darpa-biological technologies office

they say when you open pandora's box, there is no way to get everything back inside should the desired results turn out detrimental to be what one envisioned.  this is why i am happy that innovation and invention involving elements of life with biology, genetics and manipulation of chemistry that hold the potential for great destruction to man happen inside confined and sealed spaces.

i have been following the ebola outbreak in guinea, sierre leone, liberia and a few other nations with interest.  i actually know one person that has survived ebola, a disease that traditionally does not bode well for the vast majority of people who get in.  usually ebola wins.

another thing i am about to do is throw away my smart phone.  why?  the optimizers of the operating system are making them to be a digital cash register and in the effort to design prettier gui's and make the idiocy of posting information to social media "simpler!"    not only is it slowing down the performance of the devices, it is just highlighting the issue with how technology traditionally operates.   many time it is new technology that is seeking a use, instead of "what do i need and want"  driving technology development.

perhaps it is these two elements that have a bit of fear or trepidation with where man is heading.   i can't think of a more interesting time with technology with nanotech, machine learning, advanced artificial intelligence, 3d manufacturing and the various splinters of genetics, bionics and organ-farming; aided with computation power that shows now real sign of slowing - you have a recipe for some truly remarkable changes for mankind. 

i get this image into my mind, then i look out at the broad view of the world.   i was reminded of this view by a neat man i know who started with a tiny pizza shop that has grown into several restaurants.  i asked him how he was, "i am fine, mark.  there is all these things happening, this person wants this, that one wants that, but when i stop and think of the big picture, our lives are very good."     we have health,  food, a place to sleep, nice families and i think a belief that there is far more to life than we can understand.  a good life.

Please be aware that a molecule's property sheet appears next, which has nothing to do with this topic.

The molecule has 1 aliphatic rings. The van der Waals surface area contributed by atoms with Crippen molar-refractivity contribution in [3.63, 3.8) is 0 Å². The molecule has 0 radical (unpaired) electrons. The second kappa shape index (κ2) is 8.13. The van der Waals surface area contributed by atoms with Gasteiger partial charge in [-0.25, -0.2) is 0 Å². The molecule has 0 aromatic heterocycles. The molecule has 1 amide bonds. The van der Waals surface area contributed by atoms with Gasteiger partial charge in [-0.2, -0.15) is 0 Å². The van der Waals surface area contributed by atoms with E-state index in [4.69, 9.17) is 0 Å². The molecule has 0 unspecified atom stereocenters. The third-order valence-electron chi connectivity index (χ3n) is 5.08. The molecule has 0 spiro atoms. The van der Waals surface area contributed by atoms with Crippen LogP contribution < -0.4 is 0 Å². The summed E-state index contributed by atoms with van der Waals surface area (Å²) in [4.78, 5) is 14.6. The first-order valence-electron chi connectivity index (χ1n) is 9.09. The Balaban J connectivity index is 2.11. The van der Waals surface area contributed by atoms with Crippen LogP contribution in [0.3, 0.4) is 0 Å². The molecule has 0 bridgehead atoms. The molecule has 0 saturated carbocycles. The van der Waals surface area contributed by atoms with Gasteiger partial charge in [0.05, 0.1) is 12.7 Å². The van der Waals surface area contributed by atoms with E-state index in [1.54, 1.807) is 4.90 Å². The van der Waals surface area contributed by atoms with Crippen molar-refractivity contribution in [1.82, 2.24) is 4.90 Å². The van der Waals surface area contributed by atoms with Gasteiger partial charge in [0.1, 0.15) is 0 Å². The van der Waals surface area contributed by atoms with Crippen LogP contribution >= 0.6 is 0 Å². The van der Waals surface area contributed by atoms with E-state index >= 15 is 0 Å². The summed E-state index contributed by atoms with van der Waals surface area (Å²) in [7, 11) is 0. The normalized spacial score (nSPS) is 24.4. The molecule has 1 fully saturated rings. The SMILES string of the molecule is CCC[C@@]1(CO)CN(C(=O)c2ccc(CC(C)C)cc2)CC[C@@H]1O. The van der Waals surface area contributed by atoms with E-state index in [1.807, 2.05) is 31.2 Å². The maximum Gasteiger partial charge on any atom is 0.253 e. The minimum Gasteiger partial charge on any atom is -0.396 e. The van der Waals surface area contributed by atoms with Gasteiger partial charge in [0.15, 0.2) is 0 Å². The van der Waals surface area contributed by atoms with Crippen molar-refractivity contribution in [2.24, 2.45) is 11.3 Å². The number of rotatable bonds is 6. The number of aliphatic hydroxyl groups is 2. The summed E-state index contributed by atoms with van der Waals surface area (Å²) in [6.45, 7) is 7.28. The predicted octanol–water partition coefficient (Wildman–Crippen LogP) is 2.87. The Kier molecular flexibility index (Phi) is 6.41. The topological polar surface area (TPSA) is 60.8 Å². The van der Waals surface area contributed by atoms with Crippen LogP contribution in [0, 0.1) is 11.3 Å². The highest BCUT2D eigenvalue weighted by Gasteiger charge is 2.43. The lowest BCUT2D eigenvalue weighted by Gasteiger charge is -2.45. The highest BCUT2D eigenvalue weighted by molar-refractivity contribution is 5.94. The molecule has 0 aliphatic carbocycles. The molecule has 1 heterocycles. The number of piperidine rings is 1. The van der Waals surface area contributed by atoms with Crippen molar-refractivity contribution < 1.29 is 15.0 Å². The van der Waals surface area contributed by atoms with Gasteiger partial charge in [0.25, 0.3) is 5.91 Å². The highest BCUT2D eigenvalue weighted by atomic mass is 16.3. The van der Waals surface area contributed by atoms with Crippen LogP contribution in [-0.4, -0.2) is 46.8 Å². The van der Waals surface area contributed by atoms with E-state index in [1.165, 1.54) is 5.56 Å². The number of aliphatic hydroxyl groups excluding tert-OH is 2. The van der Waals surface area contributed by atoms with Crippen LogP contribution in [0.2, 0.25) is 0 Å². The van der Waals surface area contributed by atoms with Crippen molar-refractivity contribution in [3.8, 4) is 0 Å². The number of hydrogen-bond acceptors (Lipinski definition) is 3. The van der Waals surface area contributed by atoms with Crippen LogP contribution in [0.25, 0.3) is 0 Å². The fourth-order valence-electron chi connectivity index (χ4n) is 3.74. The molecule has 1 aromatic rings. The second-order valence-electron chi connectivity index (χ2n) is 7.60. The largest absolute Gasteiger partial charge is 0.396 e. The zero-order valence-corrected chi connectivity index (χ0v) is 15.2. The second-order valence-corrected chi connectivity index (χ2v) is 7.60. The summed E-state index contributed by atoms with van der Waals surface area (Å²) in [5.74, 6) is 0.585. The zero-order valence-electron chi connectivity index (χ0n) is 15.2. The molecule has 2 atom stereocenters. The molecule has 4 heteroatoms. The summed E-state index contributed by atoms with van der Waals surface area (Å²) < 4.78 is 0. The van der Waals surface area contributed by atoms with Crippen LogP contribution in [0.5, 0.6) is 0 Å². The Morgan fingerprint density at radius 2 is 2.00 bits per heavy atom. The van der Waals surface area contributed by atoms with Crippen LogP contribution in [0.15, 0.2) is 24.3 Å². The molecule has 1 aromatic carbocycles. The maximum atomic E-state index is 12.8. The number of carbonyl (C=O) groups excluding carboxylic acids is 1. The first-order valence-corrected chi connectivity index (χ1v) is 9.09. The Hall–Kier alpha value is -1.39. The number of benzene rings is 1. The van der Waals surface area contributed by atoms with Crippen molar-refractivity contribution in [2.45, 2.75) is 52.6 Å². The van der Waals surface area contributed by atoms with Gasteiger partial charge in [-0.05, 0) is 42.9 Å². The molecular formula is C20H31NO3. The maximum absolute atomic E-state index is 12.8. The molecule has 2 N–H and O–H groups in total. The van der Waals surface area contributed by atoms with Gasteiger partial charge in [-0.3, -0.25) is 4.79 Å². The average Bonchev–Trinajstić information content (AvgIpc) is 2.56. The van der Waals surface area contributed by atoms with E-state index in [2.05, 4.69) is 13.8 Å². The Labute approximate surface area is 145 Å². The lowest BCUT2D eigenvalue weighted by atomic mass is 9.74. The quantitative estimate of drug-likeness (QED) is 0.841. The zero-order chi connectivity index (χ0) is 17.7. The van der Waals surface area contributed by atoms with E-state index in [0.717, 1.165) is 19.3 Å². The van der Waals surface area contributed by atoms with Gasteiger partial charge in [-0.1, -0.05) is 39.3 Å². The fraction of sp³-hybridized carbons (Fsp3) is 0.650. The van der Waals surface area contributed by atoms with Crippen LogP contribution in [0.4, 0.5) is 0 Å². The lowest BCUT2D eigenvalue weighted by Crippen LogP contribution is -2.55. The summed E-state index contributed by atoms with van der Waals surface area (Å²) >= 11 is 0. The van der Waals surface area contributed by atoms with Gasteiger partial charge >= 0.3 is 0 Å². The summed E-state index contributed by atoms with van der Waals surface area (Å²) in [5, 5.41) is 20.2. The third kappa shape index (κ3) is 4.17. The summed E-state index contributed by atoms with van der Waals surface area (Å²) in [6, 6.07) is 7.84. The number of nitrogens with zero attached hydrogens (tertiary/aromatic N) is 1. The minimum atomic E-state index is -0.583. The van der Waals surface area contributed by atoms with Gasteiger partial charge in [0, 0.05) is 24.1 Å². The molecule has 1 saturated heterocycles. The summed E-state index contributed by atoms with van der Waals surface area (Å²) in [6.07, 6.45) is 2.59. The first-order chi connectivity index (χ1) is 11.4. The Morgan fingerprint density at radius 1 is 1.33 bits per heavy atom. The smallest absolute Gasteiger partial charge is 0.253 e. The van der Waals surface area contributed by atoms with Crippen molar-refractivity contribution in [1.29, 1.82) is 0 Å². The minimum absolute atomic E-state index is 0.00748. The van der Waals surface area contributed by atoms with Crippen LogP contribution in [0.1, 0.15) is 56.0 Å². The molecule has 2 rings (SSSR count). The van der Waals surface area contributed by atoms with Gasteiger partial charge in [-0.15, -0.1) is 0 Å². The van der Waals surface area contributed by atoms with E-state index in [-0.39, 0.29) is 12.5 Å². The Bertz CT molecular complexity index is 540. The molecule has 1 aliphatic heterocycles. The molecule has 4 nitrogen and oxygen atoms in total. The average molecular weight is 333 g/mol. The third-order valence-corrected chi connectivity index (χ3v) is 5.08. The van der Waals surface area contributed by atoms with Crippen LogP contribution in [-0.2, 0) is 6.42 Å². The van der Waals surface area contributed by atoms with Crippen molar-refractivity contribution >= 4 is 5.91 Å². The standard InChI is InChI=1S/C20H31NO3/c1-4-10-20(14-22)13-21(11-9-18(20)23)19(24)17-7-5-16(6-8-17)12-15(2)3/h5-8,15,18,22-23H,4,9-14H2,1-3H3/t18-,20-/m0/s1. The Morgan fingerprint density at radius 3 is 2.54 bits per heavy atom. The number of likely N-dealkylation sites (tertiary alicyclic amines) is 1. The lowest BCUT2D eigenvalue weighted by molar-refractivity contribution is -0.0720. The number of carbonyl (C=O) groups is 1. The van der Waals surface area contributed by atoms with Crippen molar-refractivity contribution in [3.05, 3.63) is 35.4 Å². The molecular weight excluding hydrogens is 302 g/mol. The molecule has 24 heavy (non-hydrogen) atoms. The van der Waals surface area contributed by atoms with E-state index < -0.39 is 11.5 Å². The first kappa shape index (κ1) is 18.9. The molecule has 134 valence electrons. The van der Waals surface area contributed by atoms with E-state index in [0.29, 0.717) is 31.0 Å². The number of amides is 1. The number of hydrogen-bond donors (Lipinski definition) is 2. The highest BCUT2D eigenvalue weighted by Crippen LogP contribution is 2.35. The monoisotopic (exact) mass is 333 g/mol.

I also realize 40% of the the planet drinking really bad water and another 25% of it hungry and desiring food (anyone know the figure for what percentage is homeless or has no home?)  and you see that while we have a portion of the world doing well, a large sector of it isn't doing so great. 

how does this all change?  i really don't know.  the agrowvillage and augmanity projects are almost diametrical-  yet, they deal with the same core issue -  man and the internal and the external issues that get twisted living in either a  developed or survival mode life.

darpa is a place i would love to work, not so much to  make better weapons, but because you are playing at a high level with bleeding edge research.    the irony of making better weapons, is that we create different wounds and injuries to deal with.   much of what we will see to change our lives with robotic surgery, truly remarkable body part replacement, and i dare say organ farming; will have come from advanced research to solve the problem of collateral damage from man's inability to evolve and live in peace.   we will allow people to have longer lives, but will they really enjoy "living" them?  or will we advance so far to have stores called "body depot" where the do-it-yourselfer can go to get a new kidney, heart, eyes, and tools to connect them?

advanced technology still seems to not really worry too much about the internal health of man.  they are more interested in the speed of getting things done, but are they really any faster?  i keep repeating that man really is a remarkable too maker, yet, for whatever reasons, he seems to spend the least amount of time refining himself.  

the good news is we are too busy creating new technologies which will will fall under the issue of "how do kill a great new idea?"  - answer - you let a committee work on it.     the downside is that all these great new items at mans disposal will turn out like the aforementioned smart phone trajectory that leads man to say "i am just going to throw this out,  it isn't doing what i wish it would anymore.  i have no intention of wearing smart underwear that will transmit my bowel movements to my social network,  or have an oatmeal company send me a coupon printed on toilet paper."

the problem today is people will just follow, click send, and not stop to think, much less  ask, "why?"

this, is the interesting path of where the next 30 years of technology will go.    is transhumanism a good thing?   i see many elements that i think are - the weakness i see is that man isn't wise enough, notice i didn't say smart enough - but wise enough to handle what it can do.

pandora's box was opened many years ago, but now it is all out of the safety of the labs.   while man will adapt, change, and modify to each new unplanned mutation - i do think of what can happen when the technology is in the hands of a mind that isn't too stable.

frightening. maybe that is what i think when reading the BTO darpa news.  no matter how cool the technologies appear to be.